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Roanoke Valley Catholics welcome ‘new type of pope’
They said the Jesuit, Spanish-speaking pontiff will appeal to many in area congregations.
Pope Francis waves to the crowd from the central balcony of St. Peter's Basilica at the Vatican today. Cardinal Jorge Bergoglio, who chose the name of Francis, is the 266th pontiff of the Roman Catholic Church.
Pope Francis, chosen during the conclave Wednesday, is the first pope from the Americas.
Wednesday, March 13, 2013
Bells rang out from atop a hill in Roanoke on Wednesday, mimicking the scene in Rome as white smoke escaped from a chimney and signaled that the Roman Catholic Church had selected a new leader.
St. Andrew’s Catholic Church on Jefferson Street rang its church bells shortly after the smoke announced that the cardinals in Vatican City had chosen a new pope. Next door, at Roanoke Catholic School, junior Josh Frost heard the bells between his sixth- and seventh-period classes.
At first, he thought it was a funeral, which is one of the more common reasons the church rings the bells. But word spread fast, Frost said, that the sounds were celebratory — a new pope had been chosen.
“I saw it from the Vatican Twitter feed,” he said. “I saw the white smoke alert.”
In seventh period, a math class for Frost, students anxiously watched the scene in Vatican City. And when Argentinian Cardinal Jorge Mario Bergoglio emerged as Pope Francis , he produced a number of firsts for the church.
After Mass on Wednesday evening, members of St. Andrew’s gathered for the soup supper they put on each Wednesday during Lent. Mary Asbury said her grandparents came to America from Mexico. She said Bergoglio, a native Spanish speaker of South America, ushers in a new beginning for a church that has gone through a lot in the past 20 years.
“I think he’s going to be a new type of pope,” Asbury said.
He is the first non-European pope in the modern era, as well as the first Jesuit pope and the first pope to take the name Francis.
The Rev. Rene Castillo, of St. Gerard Catholic Church on Orange Avenue, was driving home when he heard on the radio that Bergoglio had been chosen as pope. He said he was pleasantly surprised at the selection.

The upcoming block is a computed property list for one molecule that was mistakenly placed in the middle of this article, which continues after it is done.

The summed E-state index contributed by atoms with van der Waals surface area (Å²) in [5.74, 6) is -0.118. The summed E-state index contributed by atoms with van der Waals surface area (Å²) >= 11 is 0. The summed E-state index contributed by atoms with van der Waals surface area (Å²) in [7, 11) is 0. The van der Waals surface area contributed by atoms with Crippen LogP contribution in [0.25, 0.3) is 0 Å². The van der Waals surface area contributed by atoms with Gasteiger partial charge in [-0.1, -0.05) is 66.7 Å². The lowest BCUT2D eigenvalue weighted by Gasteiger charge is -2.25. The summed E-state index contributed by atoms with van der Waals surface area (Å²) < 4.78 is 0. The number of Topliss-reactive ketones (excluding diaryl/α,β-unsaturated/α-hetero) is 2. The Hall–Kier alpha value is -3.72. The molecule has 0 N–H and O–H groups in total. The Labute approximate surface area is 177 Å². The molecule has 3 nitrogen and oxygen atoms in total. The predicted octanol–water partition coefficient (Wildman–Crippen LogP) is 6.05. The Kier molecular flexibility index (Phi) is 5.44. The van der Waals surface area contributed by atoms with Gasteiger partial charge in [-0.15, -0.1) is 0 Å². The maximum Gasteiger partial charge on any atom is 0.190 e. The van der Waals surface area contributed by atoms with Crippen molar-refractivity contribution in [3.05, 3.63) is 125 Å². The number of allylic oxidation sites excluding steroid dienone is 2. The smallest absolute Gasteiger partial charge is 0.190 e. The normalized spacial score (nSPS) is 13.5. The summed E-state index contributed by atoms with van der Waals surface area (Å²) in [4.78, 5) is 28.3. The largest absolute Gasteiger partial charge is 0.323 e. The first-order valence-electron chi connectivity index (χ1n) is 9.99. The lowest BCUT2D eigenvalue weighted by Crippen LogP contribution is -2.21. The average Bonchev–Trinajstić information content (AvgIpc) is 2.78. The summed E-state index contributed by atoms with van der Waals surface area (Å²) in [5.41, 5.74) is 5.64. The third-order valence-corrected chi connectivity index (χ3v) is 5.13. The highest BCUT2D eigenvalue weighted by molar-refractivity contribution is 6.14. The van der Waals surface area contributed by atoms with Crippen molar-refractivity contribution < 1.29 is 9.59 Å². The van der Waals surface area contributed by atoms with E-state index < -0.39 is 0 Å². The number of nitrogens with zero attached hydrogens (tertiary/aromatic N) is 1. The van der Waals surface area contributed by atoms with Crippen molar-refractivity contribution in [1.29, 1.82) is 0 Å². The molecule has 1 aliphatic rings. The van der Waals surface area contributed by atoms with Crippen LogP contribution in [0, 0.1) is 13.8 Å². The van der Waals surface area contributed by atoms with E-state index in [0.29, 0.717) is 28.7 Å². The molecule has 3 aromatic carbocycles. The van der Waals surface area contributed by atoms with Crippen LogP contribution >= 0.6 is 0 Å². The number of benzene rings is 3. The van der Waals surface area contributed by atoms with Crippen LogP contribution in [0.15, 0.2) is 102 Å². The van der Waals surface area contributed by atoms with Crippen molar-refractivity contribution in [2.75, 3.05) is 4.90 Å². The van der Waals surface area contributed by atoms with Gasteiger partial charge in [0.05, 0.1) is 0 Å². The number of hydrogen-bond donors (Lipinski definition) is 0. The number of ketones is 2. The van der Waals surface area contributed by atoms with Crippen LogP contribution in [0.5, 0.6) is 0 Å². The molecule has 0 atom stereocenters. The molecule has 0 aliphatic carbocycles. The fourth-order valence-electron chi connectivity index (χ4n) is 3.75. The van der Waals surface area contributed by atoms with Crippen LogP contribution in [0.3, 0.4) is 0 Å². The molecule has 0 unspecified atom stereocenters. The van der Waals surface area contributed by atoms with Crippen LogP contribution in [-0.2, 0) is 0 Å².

“It seems that the predictions are always way off,” Castillo said by telephone while returning from a meeting in Richmond. “The Holy Spirit always springs a surprise. You never know what God is thinking.”
Castillo’s parish has a large number of Spanish-speaking parishioners, most of them Mexicans. The priest believed that many of his church’s congregants will be thrilled with the selection of a pope who speaks Spanish as his native language.
“I think they will be happy, but not all Spanish-speaking countries are united in all things,” said Castillo, who was born in the Philippines. “Mexicans might wish that he was Mexican. But I think they will be happy about the place he comes from in Latin America.”
Ginny Garza, a St. Andrew’s member who is also from the Philippines, said Bergoglio comes from a different world because of his work in developing nations.
“I think he will bring a different point of view because of his experiences,” Garza said. “He is big on social justice.”
She also pointed out his Jesuit affiliation.
“I’m excited he’s a Jesuit. Jesuits are traditionally movers and groovers,” she said. “He will be moving the church forward.”
Castillo said the Jesuit order is known for loyalty to the church and a giving spirit. He noted Bergoglio’s work with the poor in Buenos Aires.
“He is kind of earthy,” Castillo said. “He has a real human touch. I think his election means the church is headed for great hopes.”
Other priests who had been in Richmond for a meeting, like Castillo, could not be reached while they traveled.
At St. Andrew’s, Linda Bennett urged the ringing of the bells. She said church staff members were watching and listening to broadcasts from the Vatican throughout the day, awaiting the news. Bennett, the church’s coordinator of parish community life , also correctly predicted that the pope would choose the name Francis.
She said St. Francis of Assisi, possibly the pope’s namesake, was her favorite saint. Bennett said he was known for living a simple life devoted to building up the church, and his legacy seemed apparent in the calm disposition of Pope Francis as he was introduced.
“That’s humility,” she said. “When he came out, he just stood.”
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